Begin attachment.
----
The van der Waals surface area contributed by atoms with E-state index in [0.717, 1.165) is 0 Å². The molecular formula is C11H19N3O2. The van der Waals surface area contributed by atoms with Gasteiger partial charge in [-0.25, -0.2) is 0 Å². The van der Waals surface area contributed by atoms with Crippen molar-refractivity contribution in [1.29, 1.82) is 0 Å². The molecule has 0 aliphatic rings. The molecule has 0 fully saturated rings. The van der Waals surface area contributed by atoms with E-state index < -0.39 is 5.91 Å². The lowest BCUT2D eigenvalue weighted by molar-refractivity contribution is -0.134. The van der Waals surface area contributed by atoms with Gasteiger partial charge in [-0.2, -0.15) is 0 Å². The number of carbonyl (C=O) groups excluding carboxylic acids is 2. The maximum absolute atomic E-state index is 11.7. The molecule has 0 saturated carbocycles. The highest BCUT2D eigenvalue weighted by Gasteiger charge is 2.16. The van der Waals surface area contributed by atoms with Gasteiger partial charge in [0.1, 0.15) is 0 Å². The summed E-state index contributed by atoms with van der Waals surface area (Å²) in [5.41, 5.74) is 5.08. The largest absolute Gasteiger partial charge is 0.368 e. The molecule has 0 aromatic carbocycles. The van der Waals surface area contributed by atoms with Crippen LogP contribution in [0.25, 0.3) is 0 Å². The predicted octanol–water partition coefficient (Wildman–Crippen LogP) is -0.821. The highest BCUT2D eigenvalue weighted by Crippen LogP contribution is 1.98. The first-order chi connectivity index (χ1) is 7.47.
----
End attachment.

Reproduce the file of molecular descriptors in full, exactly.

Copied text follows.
The van der Waals surface area contributed by atoms with E-state index in [0.717, 1.165) is 0 Å². The molecular formula is C11H19N3O2. The van der Waals surface area contributed by atoms with Gasteiger partial charge in [-0.25, -0.2) is 0 Å². The van der Waals surface area contributed by atoms with Crippen molar-refractivity contribution in [1.29, 1.82) is 0 Å². The molecule has 0 aliphatic rings. The molecule has 0 fully saturated rings. The van der Waals surface area contributed by atoms with E-state index < -0.39 is 5.91 Å². The lowest BCUT2D eigenvalue weighted by molar-refractivity contribution is -0.134. The van der Waals surface area contributed by atoms with Gasteiger partial charge in [-0.2, -0.15) is 0 Å². The number of carbonyl (C=O) groups excluding carboxylic acids is 2. The maximum absolute atomic E-state index is 11.7. The molecule has 0 saturated carbocycles. The highest BCUT2D eigenvalue weighted by Gasteiger charge is 2.16. The van der Waals surface area contributed by atoms with Gasteiger partial charge in [0.1, 0.15) is 0 Å². The summed E-state index contributed by atoms with van der Waals surface area (Å²) in [5.41, 5.74) is 5.08. The largest absolute Gasteiger partial charge is 0.368 e. The molecule has 0 aromatic carbocycles. The van der Waals surface area contributed by atoms with Crippen LogP contribution in [0.25, 0.3) is 0 Å². The predicted octanol–water partition coefficient (Wildman–Crippen LogP) is -0.821. The highest BCUT2D eigenvalue weighted by Crippen LogP contribution is 1.98. The first-order chi connectivity index (χ1) is 7.47.